Pilots familiar with stalls on transport-sized aircraft say an extended flight envelope Bihrle Applied Sciences has developed for the Boeing 737-800 closely mirrors performance during a deep stall, marking progress in the FAA’s mandate to develop methods to improve stall training for pilots.

The agency plans to test the model independently this summer in advance of proposing new rules for enhanced simulators and training. Congress, as part of the 2010 Airline Safety Act, called on the FAA to begin providing ground and flight or simulator training to teach pilots to recover from stalls and upsets, a training deficiency noted in the 2009 Colgan Air Bombardier Q400 loss-of-control crash near Buffalo, N.Y.

Simulators typically use extrapolated data outside of normal operating regimes, including in the stall and post-stall regimes, leading to aircraft responses that are benign and unrealistic.

For that reason, simulators can only be used to train pilots how to recover the aircraft before a stall occurs. Accidents like Colgan’s, however, have revealed that pilots may not know how to recover an aircraft in the post-stall regime.

Jack Ralston, president of Bihrle Applied Research, says 737 pilots flying the company’s extended envelope in a Sim Industries-built 737-800 full-flight simulator in Miami say the model is representative of real life. The simulator can be switched between extrapolated data and the extended data to highlight the differences.

Birhle last year won a contract from the FAA to create a “representative” simulation model for a large transport aircraft to be used for stall training, but one that would not require flight test data in the stall and post-stall regime.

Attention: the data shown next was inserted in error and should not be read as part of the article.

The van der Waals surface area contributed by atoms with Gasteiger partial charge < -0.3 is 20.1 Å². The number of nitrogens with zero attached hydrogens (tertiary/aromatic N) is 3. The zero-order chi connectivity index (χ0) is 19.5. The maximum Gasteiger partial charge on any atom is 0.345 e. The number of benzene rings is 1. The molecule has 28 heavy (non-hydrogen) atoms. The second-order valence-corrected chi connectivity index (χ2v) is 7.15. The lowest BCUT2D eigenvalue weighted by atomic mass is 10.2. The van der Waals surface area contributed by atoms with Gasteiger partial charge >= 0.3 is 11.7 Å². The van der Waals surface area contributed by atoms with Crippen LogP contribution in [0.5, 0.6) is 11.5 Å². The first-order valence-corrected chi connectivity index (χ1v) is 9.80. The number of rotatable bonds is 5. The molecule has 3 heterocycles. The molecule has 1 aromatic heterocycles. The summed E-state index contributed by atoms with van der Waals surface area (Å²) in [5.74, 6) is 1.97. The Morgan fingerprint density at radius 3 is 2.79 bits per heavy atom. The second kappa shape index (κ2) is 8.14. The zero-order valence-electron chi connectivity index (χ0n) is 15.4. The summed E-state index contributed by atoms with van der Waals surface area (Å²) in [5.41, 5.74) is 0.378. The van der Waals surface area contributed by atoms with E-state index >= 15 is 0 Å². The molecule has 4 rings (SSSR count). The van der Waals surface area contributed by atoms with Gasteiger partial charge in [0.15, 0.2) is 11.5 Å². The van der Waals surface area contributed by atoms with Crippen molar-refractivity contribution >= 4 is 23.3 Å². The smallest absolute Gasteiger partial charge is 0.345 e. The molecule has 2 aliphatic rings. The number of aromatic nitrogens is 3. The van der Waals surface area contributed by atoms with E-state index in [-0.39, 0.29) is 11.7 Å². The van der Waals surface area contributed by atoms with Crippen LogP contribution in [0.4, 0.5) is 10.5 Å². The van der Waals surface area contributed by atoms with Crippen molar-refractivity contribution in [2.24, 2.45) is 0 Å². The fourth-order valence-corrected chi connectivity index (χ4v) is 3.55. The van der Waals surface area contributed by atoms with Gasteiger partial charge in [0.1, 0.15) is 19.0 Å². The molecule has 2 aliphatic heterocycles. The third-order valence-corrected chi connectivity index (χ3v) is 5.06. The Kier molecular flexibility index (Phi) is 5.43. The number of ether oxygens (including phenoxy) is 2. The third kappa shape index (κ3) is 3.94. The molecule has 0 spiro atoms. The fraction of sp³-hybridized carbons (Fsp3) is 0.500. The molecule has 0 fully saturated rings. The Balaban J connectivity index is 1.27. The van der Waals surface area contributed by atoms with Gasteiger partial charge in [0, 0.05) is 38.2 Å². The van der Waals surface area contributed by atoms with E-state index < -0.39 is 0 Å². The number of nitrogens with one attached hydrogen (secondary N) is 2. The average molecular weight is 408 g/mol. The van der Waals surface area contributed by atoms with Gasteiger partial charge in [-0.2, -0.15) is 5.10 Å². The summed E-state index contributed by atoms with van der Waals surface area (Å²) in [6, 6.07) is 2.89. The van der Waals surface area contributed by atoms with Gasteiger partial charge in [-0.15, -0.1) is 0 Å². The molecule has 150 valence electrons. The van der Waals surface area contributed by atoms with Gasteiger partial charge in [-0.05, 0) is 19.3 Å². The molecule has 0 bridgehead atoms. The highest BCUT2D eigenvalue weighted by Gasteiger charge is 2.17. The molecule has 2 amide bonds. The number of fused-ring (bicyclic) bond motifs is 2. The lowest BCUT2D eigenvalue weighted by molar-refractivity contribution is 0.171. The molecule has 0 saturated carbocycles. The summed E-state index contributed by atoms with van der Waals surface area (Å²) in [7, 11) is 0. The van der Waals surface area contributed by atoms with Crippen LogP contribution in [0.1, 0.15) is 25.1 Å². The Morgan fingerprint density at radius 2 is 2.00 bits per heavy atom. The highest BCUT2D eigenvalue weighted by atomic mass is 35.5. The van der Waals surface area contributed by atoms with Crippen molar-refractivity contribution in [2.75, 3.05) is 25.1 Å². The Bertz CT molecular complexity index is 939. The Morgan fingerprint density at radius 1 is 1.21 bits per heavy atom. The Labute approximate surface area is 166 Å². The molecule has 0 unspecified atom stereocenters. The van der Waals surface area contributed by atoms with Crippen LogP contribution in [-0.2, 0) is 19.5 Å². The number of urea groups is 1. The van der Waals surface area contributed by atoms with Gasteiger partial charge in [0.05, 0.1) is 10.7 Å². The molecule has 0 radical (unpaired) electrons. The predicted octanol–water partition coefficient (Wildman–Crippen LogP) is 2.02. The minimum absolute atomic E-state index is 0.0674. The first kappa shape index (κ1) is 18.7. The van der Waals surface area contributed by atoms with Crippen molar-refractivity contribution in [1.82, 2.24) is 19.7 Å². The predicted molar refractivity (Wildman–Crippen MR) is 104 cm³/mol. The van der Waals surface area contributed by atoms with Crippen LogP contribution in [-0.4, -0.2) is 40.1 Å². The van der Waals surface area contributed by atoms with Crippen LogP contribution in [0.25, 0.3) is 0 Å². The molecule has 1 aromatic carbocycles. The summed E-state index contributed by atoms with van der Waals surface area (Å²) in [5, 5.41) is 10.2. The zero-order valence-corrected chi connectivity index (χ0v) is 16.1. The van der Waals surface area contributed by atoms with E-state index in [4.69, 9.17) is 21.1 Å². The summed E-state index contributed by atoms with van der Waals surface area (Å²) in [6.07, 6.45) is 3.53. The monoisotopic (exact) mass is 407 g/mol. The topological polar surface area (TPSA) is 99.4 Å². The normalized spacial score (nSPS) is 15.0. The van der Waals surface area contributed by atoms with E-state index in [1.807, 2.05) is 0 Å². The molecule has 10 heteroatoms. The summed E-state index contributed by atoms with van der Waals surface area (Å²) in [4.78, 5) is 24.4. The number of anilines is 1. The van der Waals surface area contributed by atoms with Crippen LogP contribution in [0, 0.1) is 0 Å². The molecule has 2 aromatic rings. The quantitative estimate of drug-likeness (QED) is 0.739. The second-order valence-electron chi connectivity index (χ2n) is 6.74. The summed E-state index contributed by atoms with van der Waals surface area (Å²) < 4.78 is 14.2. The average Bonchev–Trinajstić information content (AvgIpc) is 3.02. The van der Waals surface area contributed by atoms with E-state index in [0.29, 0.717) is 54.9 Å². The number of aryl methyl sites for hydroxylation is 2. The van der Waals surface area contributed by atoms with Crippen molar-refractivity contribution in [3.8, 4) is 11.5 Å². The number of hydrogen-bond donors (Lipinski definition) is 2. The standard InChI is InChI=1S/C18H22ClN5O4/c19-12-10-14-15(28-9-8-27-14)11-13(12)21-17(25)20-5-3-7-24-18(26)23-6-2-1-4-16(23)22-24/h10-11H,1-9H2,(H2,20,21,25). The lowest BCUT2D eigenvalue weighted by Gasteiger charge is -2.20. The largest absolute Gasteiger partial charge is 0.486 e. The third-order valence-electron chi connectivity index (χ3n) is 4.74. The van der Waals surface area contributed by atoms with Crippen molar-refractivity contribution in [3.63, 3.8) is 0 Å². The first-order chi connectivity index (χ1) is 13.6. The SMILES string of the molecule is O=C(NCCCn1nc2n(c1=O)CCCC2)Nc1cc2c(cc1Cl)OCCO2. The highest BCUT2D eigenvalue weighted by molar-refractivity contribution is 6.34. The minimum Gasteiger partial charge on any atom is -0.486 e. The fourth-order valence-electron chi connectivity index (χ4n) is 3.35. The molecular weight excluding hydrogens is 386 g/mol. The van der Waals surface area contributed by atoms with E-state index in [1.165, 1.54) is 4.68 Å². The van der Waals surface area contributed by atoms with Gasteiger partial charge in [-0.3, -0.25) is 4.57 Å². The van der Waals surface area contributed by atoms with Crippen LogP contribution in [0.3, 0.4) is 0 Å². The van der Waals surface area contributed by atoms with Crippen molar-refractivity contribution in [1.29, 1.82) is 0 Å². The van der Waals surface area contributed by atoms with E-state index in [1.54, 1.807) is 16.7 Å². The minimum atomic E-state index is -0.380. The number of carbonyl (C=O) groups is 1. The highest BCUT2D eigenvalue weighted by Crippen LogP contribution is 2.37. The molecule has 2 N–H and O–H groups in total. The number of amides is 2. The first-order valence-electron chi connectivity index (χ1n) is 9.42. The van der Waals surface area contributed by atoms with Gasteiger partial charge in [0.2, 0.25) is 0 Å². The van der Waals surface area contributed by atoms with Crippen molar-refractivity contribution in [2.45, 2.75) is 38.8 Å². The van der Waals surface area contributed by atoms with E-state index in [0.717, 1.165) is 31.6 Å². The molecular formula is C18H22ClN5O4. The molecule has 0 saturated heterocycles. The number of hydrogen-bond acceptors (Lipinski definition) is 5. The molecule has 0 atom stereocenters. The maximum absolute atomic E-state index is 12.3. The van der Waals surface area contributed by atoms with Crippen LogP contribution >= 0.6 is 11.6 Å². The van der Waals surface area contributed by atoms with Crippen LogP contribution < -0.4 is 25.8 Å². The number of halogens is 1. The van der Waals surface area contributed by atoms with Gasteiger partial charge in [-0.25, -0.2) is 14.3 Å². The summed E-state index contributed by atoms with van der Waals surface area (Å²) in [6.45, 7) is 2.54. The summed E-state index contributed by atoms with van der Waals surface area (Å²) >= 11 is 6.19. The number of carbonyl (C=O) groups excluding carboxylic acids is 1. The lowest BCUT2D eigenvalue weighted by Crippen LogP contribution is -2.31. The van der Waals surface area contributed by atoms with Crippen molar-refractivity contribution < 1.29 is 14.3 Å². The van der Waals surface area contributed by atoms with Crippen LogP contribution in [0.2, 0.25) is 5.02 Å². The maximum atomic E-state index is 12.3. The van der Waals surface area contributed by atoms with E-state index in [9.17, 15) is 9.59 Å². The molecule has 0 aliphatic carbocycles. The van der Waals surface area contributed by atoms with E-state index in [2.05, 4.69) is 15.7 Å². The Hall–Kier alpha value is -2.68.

That information can be too costly to obtain from airframers, assuming that it exists and they would be willing to provide it.

The FAA contract took advantage of an effort Bihrle had already started with the U.S. Navy to create extended models for the P-8A, a highly modified version of the 737-800.

Bihrle created the stall and post-stall non-linear database using the aircraft’s 3D geometry, airfoil information and internal programs created during its 40-year history of collecting stall and wind tunnel test data, says Ralston.

FAA pilots sampled the 737-800 extended envelope in July 2012 in Miami, and again the first week of February 2013 as part of an International Committee for Aviation Training in Extended Envelopes (Icatee) visit to the facility. Icatee, operating under the auspices of the International Civil Aviation Organization, proposes that “representative” stall models may be adequate for stall training. A representative model does not exactly replicate a certain model of aircraft, but adequately mimics a set of jets with certain characteristics, such as a swept-wing widebody with one engine under each wing or an “envelope-protected” aircraft like the Boeing 787 or Airbus A330. The FAA earlier this month issued a “broad agency announcement” in search of companies that may be able to develop representative stall models that will properly reflect the performance of at least three different types of aircraft. Technical summary proposals are being accepted through May 31.

Along with the FAA pilots flying the simulator in January, Ralston says there were nine industry pilots, including some who have extensive experience recovering from stalls in the Boeing 737. “The response was extremely positive,” says Ralston.

“The new model demonstrates the general lack of stability [in the post-stall regime] and requires appropriate response for recovery.”

Ralston says Bihrle created flight test cards and evaluation forms as part of the Miami trials as a precursor to the FAA’s study this summer, which will most likely include test pilots as well as airline pilots flying the FAA’s Boeing 737-800 simulator in Oklahoma City.